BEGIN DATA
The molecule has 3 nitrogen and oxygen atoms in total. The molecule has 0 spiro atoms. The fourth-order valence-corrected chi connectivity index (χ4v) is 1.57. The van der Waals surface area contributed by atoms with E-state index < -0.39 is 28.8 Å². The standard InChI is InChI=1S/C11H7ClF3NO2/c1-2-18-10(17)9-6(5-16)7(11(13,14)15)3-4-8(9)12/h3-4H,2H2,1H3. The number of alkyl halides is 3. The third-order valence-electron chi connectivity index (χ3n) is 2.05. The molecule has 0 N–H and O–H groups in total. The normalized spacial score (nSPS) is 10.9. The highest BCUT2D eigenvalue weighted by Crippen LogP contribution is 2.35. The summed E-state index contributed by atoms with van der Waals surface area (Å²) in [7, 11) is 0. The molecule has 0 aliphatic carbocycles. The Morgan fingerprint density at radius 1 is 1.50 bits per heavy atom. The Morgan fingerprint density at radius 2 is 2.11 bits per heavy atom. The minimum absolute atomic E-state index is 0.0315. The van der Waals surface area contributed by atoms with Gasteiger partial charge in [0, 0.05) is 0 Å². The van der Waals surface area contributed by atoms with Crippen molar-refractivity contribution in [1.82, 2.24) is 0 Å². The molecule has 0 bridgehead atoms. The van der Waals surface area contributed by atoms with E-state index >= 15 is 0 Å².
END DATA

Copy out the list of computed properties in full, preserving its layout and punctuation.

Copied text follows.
The molecule has 3 nitrogen and oxygen atoms in total. The molecule has 0 spiro atoms. The fourth-order valence-corrected chi connectivity index (χ4v) is 1.57. The van der Waals surface area contributed by atoms with E-state index < -0.39 is 28.8 Å². The standard InChI is InChI=1S/C11H7ClF3NO2/c1-2-18-10(17)9-6(5-16)7(11(13,14)15)3-4-8(9)12/h3-4H,2H2,1H3. The number of alkyl halides is 3. The third-order valence-electron chi connectivity index (χ3n) is 2.05. The molecule has 0 N–H and O–H groups in total. The normalized spacial score (nSPS) is 10.9. The highest BCUT2D eigenvalue weighted by Crippen LogP contribution is 2.35. The summed E-state index contributed by atoms with van der Waals surface area (Å²) in [7, 11) is 0. The molecule has 0 aliphatic carbocycles. The Morgan fingerprint density at radius 1 is 1.50 bits per heavy atom. The Morgan fingerprint density at radius 2 is 2.11 bits per heavy atom. The minimum absolute atomic E-state index is 0.0315. The van der Waals surface area contributed by atoms with Gasteiger partial charge in [0, 0.05) is 0 Å². The van der Waals surface area contributed by atoms with Crippen molar-refractivity contribution in [1.82, 2.24) is 0 Å². The molecule has 0 bridgehead atoms. The van der Waals surface area contributed by atoms with E-state index >= 15 is 0 Å².